For the uninitiated, a wonderful introduction to a Southern original.



Thirty hilarious stories, mostly set in small-town South Carolina, gathered from eight collections published over the last two decades.

As Tom Franklin notes in his introduction, Singleton's stories often proceed from simple, spectacular premises, the kind easily conveyed in a sentence. "Outlaw Head and Tail" features a bouncer—well, a "pre-bouncer"—who accidentally records an episode of Bonanaza over his wife's sonogram and then canvasses barflies in search of a substitute tape; in "Show-and-Tell," a divorced father pursues his high school girlfriend, now his son's third grade teacher, by proxy, sending his boy to school with great love letters of literature during show and tell, mementos like a dried-up wrist corsage and matching boutonniere, etc. "Probate" tells of a couple's misadventures with a heartbroken and gabby "traveling euthanasia vet"; the hero of "This Itches, Y'All" is a man shadowed all his life by his three words of dialogue in a hygiene filmstrip about head lice; "Staff Picks" tells a love story about a librarian and a professional bowler who meet while trying to win an RV by keeping a hand on it for as long as possible. These stories have absurdist energy, wit, and inventiveness to burn, but antic comedy is their mode and métier, not their sole aim or reason for being. Singleton's work doesn't wear literariness on its sleeve; even when he channels canonical writers, as in "John Cheever, Rest in Peace," he does so in a way that's literal and can seem almost anti-literary—making the grandly metaphorical, life-spanning "The Swimmer" into a story in which a man suffers a heart attack on his riding mower and then, dead, cuts a gently arcing swath across his town before crashing into a silo. But these stories are often sneakily ambitious, sneakily moving. Singleton has Charles Portis' gift for writing a satire both ruthless and lined always with affection, and like that Southern icon, he's a master of and evangelist for the joys and idiosyncrasies of speech, especially the loquacious talk of barrooms and Little League fields and scrapbooking shops.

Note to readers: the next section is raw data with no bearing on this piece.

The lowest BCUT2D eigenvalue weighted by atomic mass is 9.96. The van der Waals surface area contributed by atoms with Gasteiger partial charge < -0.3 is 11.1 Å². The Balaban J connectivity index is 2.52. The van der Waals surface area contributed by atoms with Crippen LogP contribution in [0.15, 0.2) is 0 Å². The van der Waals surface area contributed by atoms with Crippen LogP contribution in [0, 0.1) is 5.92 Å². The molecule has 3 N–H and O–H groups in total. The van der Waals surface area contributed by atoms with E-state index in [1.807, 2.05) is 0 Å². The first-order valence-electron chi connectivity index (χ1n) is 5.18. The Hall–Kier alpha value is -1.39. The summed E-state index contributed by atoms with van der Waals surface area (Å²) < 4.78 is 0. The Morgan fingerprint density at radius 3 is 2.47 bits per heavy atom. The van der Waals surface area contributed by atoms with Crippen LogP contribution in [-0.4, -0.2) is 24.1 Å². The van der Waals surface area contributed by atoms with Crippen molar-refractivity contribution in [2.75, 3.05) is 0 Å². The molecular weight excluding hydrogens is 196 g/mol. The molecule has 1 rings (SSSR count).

For the uninitiated, a wonderful introduction to a Southern original.

Pub Date: Sept. 15, 2020

ISBN: 978-1-938235-69-6

Page Count: 368

Publisher: Hub City Press

Review Posted Online: July 1, 2020

Kirkus Reviews Issue: July 15, 2020

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A whimsical fantasy about learning what’s important in life.


An unhappy woman who tries to commit suicide finds herself in a mysterious library that allows her to explore new lives.